and ones with few languages, say just Greek, Albanian, and Armenian, then I
assume Indo-European might have been somewhat beyond the range of the
successful application of the comparative method. For a family with such a
structure, the limit of the comparative method is presumably less than 6000
years. Conversely, if a family were to have sufficient number of branches
and sufficient number of languages within each branch, there is no reason
to believe that the comparative method would not work well beyond 6000
years. As an extreme hypothetical case, imagine a family with time depth
12000 years with 100 branches each with 100 languages. It does not seem
implausible that the comparative method might work successfully for such a
group, despite its time depth. Of course, there are no families of such a
size. It is even conceivable that for practical purposes, the families
that exist in the world have properties such that the comparative method
does not work well beyond a time depth of, say, 8000 years. But such a
limit would not be a limit on the comparative method itself, but rather a
limit on the practical applicability of the comparative method to the set
of existing languages. Furthermore, it is far from clear that we are
currently in a position to conclude that the set of existing languages is
such that it does have this property. Thus even stating a practical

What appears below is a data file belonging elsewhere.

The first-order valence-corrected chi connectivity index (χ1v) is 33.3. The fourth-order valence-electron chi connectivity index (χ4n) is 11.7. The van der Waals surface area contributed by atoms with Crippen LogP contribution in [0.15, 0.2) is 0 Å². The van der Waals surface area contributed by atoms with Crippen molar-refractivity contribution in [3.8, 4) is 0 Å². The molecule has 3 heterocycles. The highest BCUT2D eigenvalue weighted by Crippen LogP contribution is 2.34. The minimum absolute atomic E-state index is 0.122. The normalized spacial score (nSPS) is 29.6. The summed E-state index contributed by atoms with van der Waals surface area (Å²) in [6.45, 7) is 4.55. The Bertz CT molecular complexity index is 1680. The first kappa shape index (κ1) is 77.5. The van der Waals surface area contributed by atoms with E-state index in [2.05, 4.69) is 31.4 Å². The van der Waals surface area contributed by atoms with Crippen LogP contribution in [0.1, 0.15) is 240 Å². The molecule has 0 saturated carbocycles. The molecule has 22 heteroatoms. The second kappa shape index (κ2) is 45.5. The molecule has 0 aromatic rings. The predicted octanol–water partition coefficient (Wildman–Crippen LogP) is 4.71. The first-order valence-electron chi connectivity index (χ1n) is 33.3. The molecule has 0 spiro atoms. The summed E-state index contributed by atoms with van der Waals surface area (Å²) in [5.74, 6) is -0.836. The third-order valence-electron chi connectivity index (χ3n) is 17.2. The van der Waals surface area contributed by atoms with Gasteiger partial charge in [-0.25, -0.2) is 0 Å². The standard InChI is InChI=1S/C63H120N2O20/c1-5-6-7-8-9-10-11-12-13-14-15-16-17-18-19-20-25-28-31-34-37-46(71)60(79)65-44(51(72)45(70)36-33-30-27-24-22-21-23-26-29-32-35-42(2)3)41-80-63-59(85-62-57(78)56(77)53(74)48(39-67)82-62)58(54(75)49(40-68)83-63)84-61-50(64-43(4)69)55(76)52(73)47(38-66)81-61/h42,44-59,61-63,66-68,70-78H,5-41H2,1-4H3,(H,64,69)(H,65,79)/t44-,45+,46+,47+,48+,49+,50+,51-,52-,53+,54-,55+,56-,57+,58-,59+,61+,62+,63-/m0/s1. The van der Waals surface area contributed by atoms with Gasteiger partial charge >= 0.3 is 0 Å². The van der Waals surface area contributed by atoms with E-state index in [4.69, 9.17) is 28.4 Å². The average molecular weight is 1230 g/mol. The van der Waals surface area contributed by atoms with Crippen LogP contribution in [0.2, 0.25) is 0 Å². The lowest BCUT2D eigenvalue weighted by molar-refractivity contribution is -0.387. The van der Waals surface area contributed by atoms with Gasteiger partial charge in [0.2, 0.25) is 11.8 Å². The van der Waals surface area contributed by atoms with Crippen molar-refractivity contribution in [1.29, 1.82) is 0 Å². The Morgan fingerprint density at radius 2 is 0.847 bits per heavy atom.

limitation at this point seems premature.

Matthew Dryer
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Message 3: go + verb

Date: Wed, 12 Oct 94 7:57:13 EDTgo + verb
From: amy uhrbach <auhrbachwang.com>
Subject: go + verb

 Richard Ingham <llsingamreading.ac.uk> wrote:
>
> I assume it's the case that for American speakers _ go_ can't be used in
> the habitual present:
>
> *I go play golf on Saturdays
>
> Is this true?
>
No, this is perfectly natural to me. However, my husband thinks this is
strange, so it is somewhat dialectal. I grew up in the NYC area, and he
grew up in DC and Detroit. Who else can get these constructions?
 -Amy Uhrbach
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Message 4: GO + verb

Date: Wed, 12 Oct 94 08:20:47 EDGO + verb
From: Arnold Zwicky <zwickyling.ohio-state.edu>
Subject: GO + verb


G. K. Pullum, "Constraints on intransitive quasi-serial
verb constructions in modern colloquial English" (in B. D.
Joseph and A. M. Zwicky, eds., OSU WPL 39, 1990, _When